Whenever European governments contemplated peace negotiations, they became more willing to divert martial resources to America. Captured forts and colonies were useful bargaining items at the peace talks. Thus the French captured English St. John's, Newfoundland, in 1696, but it was retaken the following year while the French captured Spanish Cartagena. Peace negotiations had begun in the second war before the Walker expedition sailed to Québec. As the War of the Austrian Succession seemed decided in Europe, a massive French fleet set off on its disastrous attempt to retake Louisbourg in 1746.

This pattern of intercolonial warfare was broken in 1754, when Virginia troops clashed with Canadians and Indians near the forks of the Ohio River, launching the French and Indian War two years before the European courts declared what would be known as the Seven Years' War (1756–63). Both Britain and France committed regular ground troops to North America from 1755, and this increased regular army and navy commitment reinforced unprecedented colonial military and financial efforts. French, Canadian, and Indian successes marked the first five years of the war, from the defeat of Virginians under Col. George Washington (1754) and British regulars under Gen. Edward Braddock (1755) through the capture of Fort Oswego (1756) and Fort William Henry (1757), to the defense of Fort Carillon (Ticonderoga, 1758). A comparatively unified command gave France advantages not matched until William Pitt inaugurated a subsidy system to encourage colonial participation and end a crippling series of disputes between colonial assemblies and military commanders. British and American victories followed: the recapture of Louisbourg and the taking of Fort Duquesne (1759); successful sieges of Fort Niagara and Québec (1759); and the surrender of Montréal (1760).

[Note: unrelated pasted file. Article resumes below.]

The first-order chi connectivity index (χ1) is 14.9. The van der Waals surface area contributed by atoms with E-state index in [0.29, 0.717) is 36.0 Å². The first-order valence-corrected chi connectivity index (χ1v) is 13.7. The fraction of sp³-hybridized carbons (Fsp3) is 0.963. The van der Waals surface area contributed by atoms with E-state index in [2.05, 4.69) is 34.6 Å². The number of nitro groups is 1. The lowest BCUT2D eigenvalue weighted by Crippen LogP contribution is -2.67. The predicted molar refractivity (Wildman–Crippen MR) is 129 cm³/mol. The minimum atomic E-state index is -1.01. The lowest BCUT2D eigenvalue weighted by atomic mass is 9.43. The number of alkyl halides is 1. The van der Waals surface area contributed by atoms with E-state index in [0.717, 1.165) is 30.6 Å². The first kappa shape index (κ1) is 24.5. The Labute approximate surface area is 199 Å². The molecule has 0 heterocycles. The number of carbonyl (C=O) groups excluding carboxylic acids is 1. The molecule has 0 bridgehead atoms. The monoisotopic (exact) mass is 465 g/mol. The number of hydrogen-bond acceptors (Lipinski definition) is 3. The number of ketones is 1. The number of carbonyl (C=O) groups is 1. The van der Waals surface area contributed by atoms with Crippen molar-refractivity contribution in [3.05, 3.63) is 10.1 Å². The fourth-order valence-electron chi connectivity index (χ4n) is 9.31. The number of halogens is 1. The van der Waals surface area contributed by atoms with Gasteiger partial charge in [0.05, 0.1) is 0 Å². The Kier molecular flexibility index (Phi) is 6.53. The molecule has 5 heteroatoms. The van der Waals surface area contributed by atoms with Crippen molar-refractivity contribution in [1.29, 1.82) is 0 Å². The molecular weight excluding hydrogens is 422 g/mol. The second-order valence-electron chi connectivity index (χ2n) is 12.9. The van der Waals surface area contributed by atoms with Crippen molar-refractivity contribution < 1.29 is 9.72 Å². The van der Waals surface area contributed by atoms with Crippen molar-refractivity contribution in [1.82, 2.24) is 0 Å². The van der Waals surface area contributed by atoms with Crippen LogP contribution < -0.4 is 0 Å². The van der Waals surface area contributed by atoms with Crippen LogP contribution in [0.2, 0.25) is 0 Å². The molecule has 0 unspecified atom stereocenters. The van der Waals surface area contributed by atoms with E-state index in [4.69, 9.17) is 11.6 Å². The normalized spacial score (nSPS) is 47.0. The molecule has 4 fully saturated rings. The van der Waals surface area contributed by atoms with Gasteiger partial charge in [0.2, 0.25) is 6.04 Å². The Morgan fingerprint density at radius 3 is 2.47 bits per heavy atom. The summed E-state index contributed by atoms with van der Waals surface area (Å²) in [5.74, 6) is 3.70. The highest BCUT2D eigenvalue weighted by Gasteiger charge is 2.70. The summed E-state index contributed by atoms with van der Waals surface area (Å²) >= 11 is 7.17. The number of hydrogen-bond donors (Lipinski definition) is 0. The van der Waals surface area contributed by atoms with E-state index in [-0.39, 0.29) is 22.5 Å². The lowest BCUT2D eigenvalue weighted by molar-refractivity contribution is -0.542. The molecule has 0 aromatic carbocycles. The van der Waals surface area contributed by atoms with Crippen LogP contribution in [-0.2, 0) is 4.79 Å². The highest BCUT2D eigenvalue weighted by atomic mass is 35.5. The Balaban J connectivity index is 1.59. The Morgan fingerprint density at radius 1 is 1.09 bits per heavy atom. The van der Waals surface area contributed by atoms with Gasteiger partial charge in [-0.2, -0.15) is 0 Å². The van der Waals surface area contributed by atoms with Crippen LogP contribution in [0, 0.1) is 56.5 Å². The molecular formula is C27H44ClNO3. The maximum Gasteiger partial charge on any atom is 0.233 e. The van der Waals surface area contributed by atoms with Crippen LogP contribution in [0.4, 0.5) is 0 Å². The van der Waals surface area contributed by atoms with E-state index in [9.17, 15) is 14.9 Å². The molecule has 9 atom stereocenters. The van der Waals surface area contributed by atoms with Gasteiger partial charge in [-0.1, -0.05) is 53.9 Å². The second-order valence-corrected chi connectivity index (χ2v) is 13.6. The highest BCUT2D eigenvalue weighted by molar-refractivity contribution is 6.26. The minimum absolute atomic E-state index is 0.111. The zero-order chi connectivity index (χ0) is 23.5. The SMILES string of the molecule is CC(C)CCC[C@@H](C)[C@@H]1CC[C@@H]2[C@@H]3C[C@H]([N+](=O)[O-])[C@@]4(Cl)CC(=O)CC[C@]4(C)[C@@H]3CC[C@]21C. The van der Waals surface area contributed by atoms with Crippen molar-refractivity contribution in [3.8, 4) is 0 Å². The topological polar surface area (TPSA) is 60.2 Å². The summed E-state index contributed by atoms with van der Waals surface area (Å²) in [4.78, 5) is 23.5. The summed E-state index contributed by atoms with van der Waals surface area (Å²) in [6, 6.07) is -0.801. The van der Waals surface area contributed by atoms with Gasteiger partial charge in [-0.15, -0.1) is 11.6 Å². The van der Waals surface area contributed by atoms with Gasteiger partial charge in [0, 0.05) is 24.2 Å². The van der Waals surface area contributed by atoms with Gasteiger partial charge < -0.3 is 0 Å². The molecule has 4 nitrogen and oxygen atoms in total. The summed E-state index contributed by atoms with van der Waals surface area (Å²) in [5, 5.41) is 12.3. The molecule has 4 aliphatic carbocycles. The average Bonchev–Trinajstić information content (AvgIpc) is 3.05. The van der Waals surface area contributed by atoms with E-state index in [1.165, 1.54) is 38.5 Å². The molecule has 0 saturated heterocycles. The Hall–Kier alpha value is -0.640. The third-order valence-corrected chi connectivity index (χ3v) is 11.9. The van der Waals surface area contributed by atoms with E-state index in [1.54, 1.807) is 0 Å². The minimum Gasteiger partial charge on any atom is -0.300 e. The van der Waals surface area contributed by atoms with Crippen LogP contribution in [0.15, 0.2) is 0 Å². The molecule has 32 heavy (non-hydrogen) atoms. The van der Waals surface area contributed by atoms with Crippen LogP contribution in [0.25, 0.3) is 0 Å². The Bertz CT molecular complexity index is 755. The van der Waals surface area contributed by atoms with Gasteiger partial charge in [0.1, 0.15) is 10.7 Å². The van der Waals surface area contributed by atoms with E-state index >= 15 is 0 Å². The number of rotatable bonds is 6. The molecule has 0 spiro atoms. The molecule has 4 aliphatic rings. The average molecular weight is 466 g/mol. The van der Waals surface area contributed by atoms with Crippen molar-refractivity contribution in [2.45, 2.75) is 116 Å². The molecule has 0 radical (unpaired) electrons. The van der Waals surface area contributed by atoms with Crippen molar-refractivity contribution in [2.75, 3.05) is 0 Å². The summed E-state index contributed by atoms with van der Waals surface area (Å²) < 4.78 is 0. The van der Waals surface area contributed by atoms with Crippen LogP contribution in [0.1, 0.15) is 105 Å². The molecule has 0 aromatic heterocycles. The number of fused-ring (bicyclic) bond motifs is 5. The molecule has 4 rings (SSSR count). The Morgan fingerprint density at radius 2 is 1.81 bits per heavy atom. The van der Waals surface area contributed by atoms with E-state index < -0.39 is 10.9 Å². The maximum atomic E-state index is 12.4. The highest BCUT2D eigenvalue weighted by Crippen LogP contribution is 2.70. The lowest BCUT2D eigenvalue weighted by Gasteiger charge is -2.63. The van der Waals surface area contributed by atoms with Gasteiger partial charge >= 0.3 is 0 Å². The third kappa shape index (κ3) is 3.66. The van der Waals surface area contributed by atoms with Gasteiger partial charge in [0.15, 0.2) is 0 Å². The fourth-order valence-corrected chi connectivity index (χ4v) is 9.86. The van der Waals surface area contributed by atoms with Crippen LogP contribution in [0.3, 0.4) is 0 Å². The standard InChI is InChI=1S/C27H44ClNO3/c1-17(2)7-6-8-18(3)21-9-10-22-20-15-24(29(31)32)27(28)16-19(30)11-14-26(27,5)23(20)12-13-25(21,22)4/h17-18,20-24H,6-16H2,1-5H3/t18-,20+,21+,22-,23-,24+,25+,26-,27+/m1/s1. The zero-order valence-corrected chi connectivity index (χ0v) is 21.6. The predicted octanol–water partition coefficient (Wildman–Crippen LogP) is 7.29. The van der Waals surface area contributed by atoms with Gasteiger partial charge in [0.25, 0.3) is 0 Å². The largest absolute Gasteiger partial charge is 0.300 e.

Spain belatedly joined its French ally in 1761, marking the fourth time the British and Spanish had been at war since 1717. The wars of 1717–18 and 1727–28 had been brief maritime confrontations, though South Carolina forces and their Indian allies besieged St. Augustine unsuccessfully in 1728. The British and British colonials enthusiastically undertook the War of Jenkins' Ear (1739–44), only to fail at St. Augustine (1740) and more miserably at Cartagena (1741). Spanish entry into the Seven Years' War proved less fortunate, for British forces supplemented by American volunteers captured Havana, which would be exchanged for Florida at the Peace of Paris (1763).

The protracted Anglo‐French struggle had fulfilled Indian and Canadian objectives by limiting the expansion of British American settlement and trade. These wars climaxed in a ruinously expensive contest after which the victorious British government felt compelled to reduce North American expenses drastically. Indians were soon at war with a government that eliminated traditional gifts. American colonists, expecting the benefits of peace, soon replaced their celebration of imperial victory with resistance to new imperial taxation, a resistance that could be more confident because French power had been eliminated from the continent.
[See also Braddock's Defeat; Louisbourg Siege; Native Americans: U.S. Military Relations with; Native American Wars: Wars Between Native Americans and Europeans and Euro‐Americans.]


J. H. Elliott , Imperial Spain, 1469–1716, 1963.
J. H. Elliott , The Old World and the New 1492–1650, 1970.
Douglas Edward Leach , Arms for Empire: A Military History of the British Colonies in North America, 1607–1763, 1973.
Fred Anderson , A People's Army: Massachusetts Soldiers and Society in the Seven Years' War, 1984.
Geoffrey Parker , The Military Revolution: Military Innovation and the Rise of the West, 1500–1800, 1988.
G. V. Scammell , The First Imperial Age: European Overseas Expansion c. 1400–1715, 1989.
William John Eccles , France in America, 1972; 2nd ed. 1990.
Ian K. Steele , Warpaths: Invasions of North America, 1994.

Ian K. Steele